Saint Albans School
Grand Prize Winner
Why Statistics Instead of Calculus Would’ve Made My Mathematical Experience In High School More
Relevant to My Future
Students often complain that what they learn in school will never be applicable in life and when it comes
to how math is taught in the United States, these students aren’t entirely wrong. The math curriculum in
the United States requires its students to follow the track of pre-algebra, algebra, geometry, algebra II,
pre-calculus, and then to calculus. This is the model that students follow in the United States with a few
exceptions and possibly in a different order, but this mathematical system is flawed. I want to advocate
for a much more applicable course within mathematics called statistics. The math curriculum in the
United States leads high school students on a confusing and tedious journey towards calculus, but when
these students reach college and the workforce, the applications of calculus only affect a small number
of students on a day to day basis. However, the application of statistics can be applied to many lucrative
fields with much higher applicability for students because statistics can be used in everyday life as
opposed to calculus. Moreover, there is a demand for statisticians and data scientists, and the
prioritization of statistics over calculus could solve this demand. I believe that mathematical education in
the United States should be overhauled to reflect the needs of the 21st-century high school student, be
based around effective forms of education that are applicable for students, and reflect the needs of our
workforce and economy. To accomplish this, educational institutions should prioritize statistics at the top
of the mathematical pyramid as opposed to calculus.
Building the American mathematical model around calculus is a fundamental misunderstanding about
the applications and opportunities that calculus can offer to those who have studied it. The calculus
curriculum forces students to memorize complicated equations in the pursuit of mastering calculus
without even knowing the significance of these equations. What is also puzzling about calculus is that
many of these skills that students are learning have already been made obsolete by the computer or
calculator. I want to clarify that just because computers already have this information doesn’t make the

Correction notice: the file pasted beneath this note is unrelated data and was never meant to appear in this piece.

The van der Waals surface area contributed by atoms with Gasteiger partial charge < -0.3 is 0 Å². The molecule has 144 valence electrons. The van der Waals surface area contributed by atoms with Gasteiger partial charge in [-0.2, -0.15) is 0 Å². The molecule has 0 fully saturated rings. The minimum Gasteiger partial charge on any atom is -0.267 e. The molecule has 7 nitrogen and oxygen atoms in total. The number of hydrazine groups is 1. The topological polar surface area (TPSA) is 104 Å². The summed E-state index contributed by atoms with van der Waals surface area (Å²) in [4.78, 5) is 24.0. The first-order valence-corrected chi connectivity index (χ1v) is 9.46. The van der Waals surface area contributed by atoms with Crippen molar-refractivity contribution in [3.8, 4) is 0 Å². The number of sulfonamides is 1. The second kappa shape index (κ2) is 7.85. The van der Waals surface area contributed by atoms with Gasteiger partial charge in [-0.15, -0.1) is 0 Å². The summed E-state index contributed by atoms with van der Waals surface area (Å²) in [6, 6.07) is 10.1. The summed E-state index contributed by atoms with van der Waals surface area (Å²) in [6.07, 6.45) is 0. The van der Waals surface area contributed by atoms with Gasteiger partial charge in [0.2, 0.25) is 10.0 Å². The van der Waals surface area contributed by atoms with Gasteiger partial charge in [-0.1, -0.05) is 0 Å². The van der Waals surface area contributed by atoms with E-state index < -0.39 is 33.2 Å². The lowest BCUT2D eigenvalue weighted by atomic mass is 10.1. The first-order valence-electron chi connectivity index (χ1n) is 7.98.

information irrelevant, but education in the United States should be focused on effective learning as
opposed to useless and mindless memorization. Furthermore, the pursuit of calculus equations and
theorems is unnecessary for the majority of students who take calculus. Calculus is only needed for
engineering, economics, advanced science, and teaching advanced math, yet why are so many students
forced to pursue a math track that leads to calculus. According to mathematician Arthur Benjamin who
appeared in a video for TED and spoke on this very subject stated, “The mathematics curriculum that we
have is based on a foundation of arithmetic and algebra. And everything we learn after that is building up
towards one subject. And at top of that pyramid, it's calculus. And I'm here to say that I think that is the
wrong summit of the pyramid ... that the correct summit -- that all of our students, every high school
graduate should know -- should be statistics: probability and statistics”. Arthur also commented on the
applications of calculus and how it compares to statistics, “I'm here to say, as a professor of
mathematics, that very few people actually use calculus in a conscious, meaningful way, in their day-today lives. On the other hand, statistics -- that's a subject that you could, and should, use on daily basis.
Right? It's risk. It's reward. It's randomness. It's understanding data”. Calculus is still an important math
that should be taught to students who are heading into fields that require complex mathematics,
however for the majority of the country and high schoolers; it is time for greater access and promotion of
statistics to make high school education more relevant for the 21st-century student.
In the coming years with the further integration of “Big Data” into the lives of people around the world,
there is an urgent need for students who understand statistics and data trends. Now more than ever is